Savir’s most recent essay (“An officer and a man of peace” (Savir’s Corner,
December 28) that his faith in Yasser Arafat and the Palestinians who elected
him remains undeterred by the number of Israelis slain on Arafat’s order. With
the historical hindsight of almost 20 years, it has been quite conclusively
demonstrated that Arafat never negotiated in good faith.
Rather, he used
the lure of a “peace process” to gain time for building up his forces before
unleashing a war of terror in 1994 that lasted through the second
In that decade, over 1,300 Israelis were slain in terror
attacks, and about 8,500 wounded. The purpose was to terrorize Israel into
withdrawing from Judea and Samaria without the Palestinians having to agree to
anything in return, including an end-of-conflict declaration.
spends an inordinate amount of verbiage telling how he and the late Amnon
Lipkin- Shahak finally convinced Arafat to continue negotiations after Arabs
were killed in Hebron by Baruch Goldstein.
“Aborting the talks,” Savir
writes, “could mean the end of the peace process and the renewal of terrorism
for years to come.”
Savir would be displaying simple humility and honesty
if he would admit that even with the talks, Arafat never was serious about
peace. Savir would do well to seek a new religion.
Meandering on death
Sir, – Whether intentional or not, the juxtaposition on the
same page of the article by Gilad Sharon (“Of life and death,” Comment &
Features, December 30) and the letter “Death and dying” from reader Lola
S. Cohen, who questions the logic of prolonging needless pain, suffering
or coma, is illuminating.
I have absolutely no idea on what exactly
Sharon was pontificating in his meandering efforts to interpret his philosophy
on life and death – especially as he and his brother insist on prolonging the
coma endured by their father, who most assuredly would never have wished his
dignity to be so grossly violated.
GISH TRUMAN ROBBINS
Sir, – The current Torah portions relating to Joseph and his brothers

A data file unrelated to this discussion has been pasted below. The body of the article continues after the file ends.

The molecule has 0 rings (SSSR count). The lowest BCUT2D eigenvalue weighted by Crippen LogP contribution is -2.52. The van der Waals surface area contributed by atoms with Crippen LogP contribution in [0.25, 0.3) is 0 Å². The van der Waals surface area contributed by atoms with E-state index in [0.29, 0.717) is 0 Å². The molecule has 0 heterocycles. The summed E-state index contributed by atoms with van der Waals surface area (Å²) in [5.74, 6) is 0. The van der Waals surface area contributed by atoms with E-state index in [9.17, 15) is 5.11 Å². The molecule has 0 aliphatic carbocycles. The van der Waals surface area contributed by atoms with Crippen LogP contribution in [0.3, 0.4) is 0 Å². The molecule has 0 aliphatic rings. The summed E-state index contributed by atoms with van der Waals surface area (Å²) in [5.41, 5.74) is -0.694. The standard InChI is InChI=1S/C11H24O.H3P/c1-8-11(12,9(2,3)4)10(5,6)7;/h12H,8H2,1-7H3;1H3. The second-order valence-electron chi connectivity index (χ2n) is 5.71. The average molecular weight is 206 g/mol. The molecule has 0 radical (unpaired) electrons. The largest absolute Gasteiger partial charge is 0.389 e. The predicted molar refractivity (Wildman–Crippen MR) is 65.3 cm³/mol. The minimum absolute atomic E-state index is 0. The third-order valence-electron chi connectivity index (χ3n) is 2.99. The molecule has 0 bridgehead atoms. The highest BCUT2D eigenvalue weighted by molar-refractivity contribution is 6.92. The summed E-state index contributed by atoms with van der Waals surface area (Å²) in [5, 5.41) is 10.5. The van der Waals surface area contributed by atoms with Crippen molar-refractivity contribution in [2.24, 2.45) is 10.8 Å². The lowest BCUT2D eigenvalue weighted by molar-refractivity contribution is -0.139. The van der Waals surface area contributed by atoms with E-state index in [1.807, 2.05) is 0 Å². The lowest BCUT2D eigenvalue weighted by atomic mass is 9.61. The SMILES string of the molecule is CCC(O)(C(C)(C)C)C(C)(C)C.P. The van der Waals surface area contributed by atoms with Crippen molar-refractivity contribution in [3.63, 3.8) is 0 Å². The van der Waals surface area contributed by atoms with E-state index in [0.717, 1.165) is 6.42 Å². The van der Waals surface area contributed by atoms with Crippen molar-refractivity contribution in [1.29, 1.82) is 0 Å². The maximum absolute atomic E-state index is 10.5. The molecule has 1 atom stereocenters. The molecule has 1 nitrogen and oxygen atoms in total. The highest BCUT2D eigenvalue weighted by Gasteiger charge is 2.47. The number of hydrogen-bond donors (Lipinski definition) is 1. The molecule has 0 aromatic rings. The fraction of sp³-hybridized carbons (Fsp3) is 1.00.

raise the age-old question of freedom and loss of freedom, and, at least for me,
sharply bring into relief the experience of two modern Josephs who are still
I refer to my dear friend Anthony Nathan, and to the one who
more than any other symbolizes the painful injustice of the modern system,
Jonathan Pollard (“Pollard’s Catch-22,” Observations, December 28).
the past six years, Tony, who is 76, languished in a prison in distant
Mauritius, with its heavy physical and psychological toll, after being sentenced
to 10 years for bringing in a packet containing drugs.
Tony, who never
took drugs in his life, carried the package in return for some sorely needed
Now, thanks to the efforts of his family, rabbis and other good
people, he has been transferred to a prison in Israel, and we hope and pray that
he will soon be freed to resume a normal, productive life.
While there is
new hope for Tony, Pollard is fast approaching his 10,000th day in prison in the
US. It is high time, as the American people and their president celebrated
Christmas and New Year and tucked into the traditional turkey, that they find it
in their hearts in this season of goodwill and magnanimity to finally extend
this goodwill to a poor, suffering and sick modernday Joseph who so far, despite
our appeals and prayers, has not had the good fortune of the biblical
CORRECTION: The article “Reflections for
the secular New Year” (Comment & Features, January 2) misstated the author’s
name and featured the wrong photo. The author was Shalom Hammer.